Tales from the Golden Goose
I’m a merchant, a man of business. I travel not because I enjoy it but because it’s necessary in my line of work. I travel to faraway lands, purchase exotic wares, bring them home, and sell them to people who can’t or won’t travel themselves. If they did travel they might discover these wares are not so rare and wonderful after all, that one man’s exotic is another man’s commonplace. But if that happened I’d be out of business, wouldn’t I?
What’s the strangest place I’ve been to in my travels, you ask? That's easy. There's an island. Better to call it The Island. It's a place where everything is exotic, but only to the people who live there. No, exotic isn’t the right word. On this island, every single thing is precious. Miraculous. Truly one of a kind.
I warn you right now: never go there.
Let me explain. This island wasn’t on my regular trade route, but I thought I’d have a look and see what sorts of opportunities it might hold for expanding my business. When I arrived I anchored my ship in the island’s one lagoon, rowed to its one beach, and followed the one road up to the one village at the foot of the island’s one mountain. Nothing unusual about that, right? After all, there must be plenty of islands in the world with only one road, village and mountain. True enough, but this island was peculiar in that there was only one of everything else, too. The island had one tree, a pine. One flower, a night-blooming cereus, I believe. One dog. One cat. One mouse. One wild pig. One bird, a very loud parrot who sat in the one tree all day, squawking the same bawdy phrase at everyone who walked by. The village itself consisted of one house, with one window, one chair, one bed. And in the house? One book, one pipe, one spoon, one shoelace….
And yet, as I discovered, there’s one thing the island has many of. People. How do they live? Well, with every single thing that you and I take for granted there’ll always be plenty of, they have to take turns. They take turns sleeping in the one bed. They take turns going for walks on the one footpath with the one dog. They take turns playing the one guitar with one string and singing the one song they all know by heart. Cooking. Chores. Playing ball. Lying on the one blade of grass and dreamily looking up at the island’s one cloud.
So this is why I said that everything on this island is exotic only to the people who live there. After all, if you’ve only got one tree, then a tree is a very special thing, a wondrous thing, an object with no parallel. Nothing to compare it to. A tree is the perfect, ideal tree. A dog is the world’s best dog. A shoelace is the ideal shoelace.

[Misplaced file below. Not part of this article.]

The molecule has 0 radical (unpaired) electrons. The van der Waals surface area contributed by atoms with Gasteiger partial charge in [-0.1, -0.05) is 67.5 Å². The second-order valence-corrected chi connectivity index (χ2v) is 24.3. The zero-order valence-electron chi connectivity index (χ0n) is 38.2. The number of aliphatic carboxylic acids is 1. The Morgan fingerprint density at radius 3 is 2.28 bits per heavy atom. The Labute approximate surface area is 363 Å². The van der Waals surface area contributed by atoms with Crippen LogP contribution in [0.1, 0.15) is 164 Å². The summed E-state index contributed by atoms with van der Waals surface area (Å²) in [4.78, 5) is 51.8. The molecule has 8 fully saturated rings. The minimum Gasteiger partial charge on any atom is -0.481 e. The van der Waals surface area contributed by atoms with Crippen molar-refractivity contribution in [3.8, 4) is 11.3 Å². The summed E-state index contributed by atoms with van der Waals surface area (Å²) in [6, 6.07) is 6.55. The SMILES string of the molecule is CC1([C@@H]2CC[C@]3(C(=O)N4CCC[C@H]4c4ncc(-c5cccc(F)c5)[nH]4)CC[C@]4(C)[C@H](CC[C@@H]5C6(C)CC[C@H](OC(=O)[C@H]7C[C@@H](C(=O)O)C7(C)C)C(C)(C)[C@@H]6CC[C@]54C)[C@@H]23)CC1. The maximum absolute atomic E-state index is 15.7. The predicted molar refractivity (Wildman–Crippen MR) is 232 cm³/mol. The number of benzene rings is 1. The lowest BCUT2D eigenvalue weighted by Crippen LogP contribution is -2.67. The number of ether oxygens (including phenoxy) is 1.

Was I tempted to put an end to this paradise of singularity? Of course. When I first got there I was sure I’d stumbled onto a merchant’s dream. How could I fail to make a fortune in no time selling these poor benighted souls more of each thing they had only one of? (They had been gaping in awe at the six buttons on my coat, for example.) Imagine how they would marvel, I thought, at the astonishing notion of more than one playing card! At the near-infinite possibility of more than one thumbtack! I hurried back to my ship and loaded everything that wasn’t absolutely necessary onto the rowboat and returned. Look at these! I announced to the villagers, tossing the contents of the boat at their feet. Nails, biscuits, potatoes, bowls, arrows, stockings, pillows. We didn’t have a lot of words in common, but I did the best I could. Many! I shouted. Many is better than one!
It was bound to fail. For one thing, the entire population’s purchasing power consisted of one tarnished copper penny. And even so, they weren’t willing to spend the only coin they’d ever had. To them, it was The Coin. Barter failed, too. They owned nothing they were willing to trade for one more anything.
Things were at an impasse. They all looked at one another with an expression I couldn’t read, and then the village elder stepped forward.
“We thank you for showing us the world of Many,” she said. “We do not need it.”
“But why?” I asked. “I don’t understand. How can one shoe be better than enough shoes for everyone’s feet at the same time?”
She couldn’t explain. Or wouldn’t. They all saw me down to my rowboat, gave me a farewell drink from the island’s one cup, and then a child came forward and presented me with a gift: the island’s one seashell, an unremarkable-looking scallop. I looked at it, and then I really looked at it.
“I can’t accept this,” I said, and handed it back. They looked sad. They must have thought I was offended by such a worthless gift. I wasn’t. Far from it. It was simply that for one moment (and for the people of the island there is only one moment) I had seen the world through their eyes. And since that day I’ve worked hard to drive what I saw out of my mind. I’ve never gone back, and I never will. Because I’m a merchant, right? A man of business. Can you imagine what would happen to trade and commerce if everyone looked at things the way those people do? Well, I can imagine it, unfortunately. Some mornings, when I’m slipping on one of my stockings, or picking up my breakfast spoon, or catching sight of a sparrow building a nest in the branches of the tree outside my dining room window, I can imagine it. And it terrifies me. I see a world that seems to be made of many, but is really only one, and in this world there is no desire for more. There is no better. There is no lack.
Ah, my throat is dry from all this talking. Where’s that barmaid? I could really use another ale.